'Keep It Simple, Stupid'
Editor's Note: Lawrence Kudlow is off this week. The following is a column by Stephen Moore.
One of the most enduring lessons from the American health care fiasco is that to win a political battle it is best to keep the message simple. If there are too many moving parts to a plan, if Americans don't understand what the politicians are doing, or if there are parts of a bill they don't like, it probably will go down in flames.
Most people don't like Obamacare, but when they couldn't understand the Republican alternative, they chose the devil they knew versus the devil they didn't.
Which brings us to the tax-cut fight. Larry Kudlow, Steve Forbes and I (founders of the Committee to Unleash Prosperity) have been pleading with Congress to keep the debate focused on three simple reforms:
1) Cut tax rates for large and small businesses to 15 percent to make America competitive and to create jobs.
2) Repatriate $2.5 trillion of money held by American companies back to the United States at a 10 percent tax rate.
3) Double the standard deduction for every family and individual tax filer.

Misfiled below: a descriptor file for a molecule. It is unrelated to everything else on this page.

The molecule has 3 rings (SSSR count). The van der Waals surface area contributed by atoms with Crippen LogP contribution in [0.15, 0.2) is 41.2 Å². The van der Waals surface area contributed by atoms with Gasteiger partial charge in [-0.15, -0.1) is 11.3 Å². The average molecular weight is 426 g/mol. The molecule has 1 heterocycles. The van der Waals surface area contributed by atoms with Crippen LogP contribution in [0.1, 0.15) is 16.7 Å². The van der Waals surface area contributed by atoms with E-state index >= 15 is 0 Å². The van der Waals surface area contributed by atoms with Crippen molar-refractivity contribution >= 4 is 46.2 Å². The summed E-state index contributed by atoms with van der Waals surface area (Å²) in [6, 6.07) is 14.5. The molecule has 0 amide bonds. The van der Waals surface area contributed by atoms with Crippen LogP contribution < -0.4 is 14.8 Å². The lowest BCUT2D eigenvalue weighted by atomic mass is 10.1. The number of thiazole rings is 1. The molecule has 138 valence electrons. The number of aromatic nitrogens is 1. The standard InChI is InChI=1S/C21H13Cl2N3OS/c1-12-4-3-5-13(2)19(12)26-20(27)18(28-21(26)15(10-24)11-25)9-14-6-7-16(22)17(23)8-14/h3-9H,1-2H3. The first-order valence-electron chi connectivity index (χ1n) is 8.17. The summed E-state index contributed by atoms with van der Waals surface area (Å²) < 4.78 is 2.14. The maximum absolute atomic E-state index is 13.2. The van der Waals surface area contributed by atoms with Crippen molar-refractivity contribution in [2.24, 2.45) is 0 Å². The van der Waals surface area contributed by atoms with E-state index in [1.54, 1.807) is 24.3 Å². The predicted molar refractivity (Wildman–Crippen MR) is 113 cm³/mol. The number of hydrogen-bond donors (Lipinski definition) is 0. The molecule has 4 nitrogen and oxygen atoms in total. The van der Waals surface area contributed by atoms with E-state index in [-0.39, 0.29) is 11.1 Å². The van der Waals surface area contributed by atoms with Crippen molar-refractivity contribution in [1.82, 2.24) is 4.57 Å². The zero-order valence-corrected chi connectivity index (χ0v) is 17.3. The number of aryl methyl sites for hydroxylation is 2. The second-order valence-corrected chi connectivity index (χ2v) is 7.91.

And that's it. Hard stop. No border tax. No carbon tax. No surtax on rich people. No end of popular tax deductions. You can't get the tax base broadened without a single Democratic vote helping you do it, so don't try to roll this boulder up the hill.
This is a jobs bill that cuts taxes. Republicans are first and foremost a tax-cutting party. President Donald Trump himself has said it will be "the biggest tax cut since Reagan." Revenue neutrality is a bad idea that will kill tax reform. If one person's taxes go up to pay for someone else's to go down, there's not much economic gain and the loser is going to make a lot more noise than the winner. With a tax cut, everyone wins.
The good news for Republicans is that the three components of this tax plan are all things that Trump campaigned on and are popular with voters. An Investors Business Daily poll in May found that 55 percent of voters support the 15 percent business tax rate. Another 66 percent support the tax cut for families, and 75 percent support repatriation.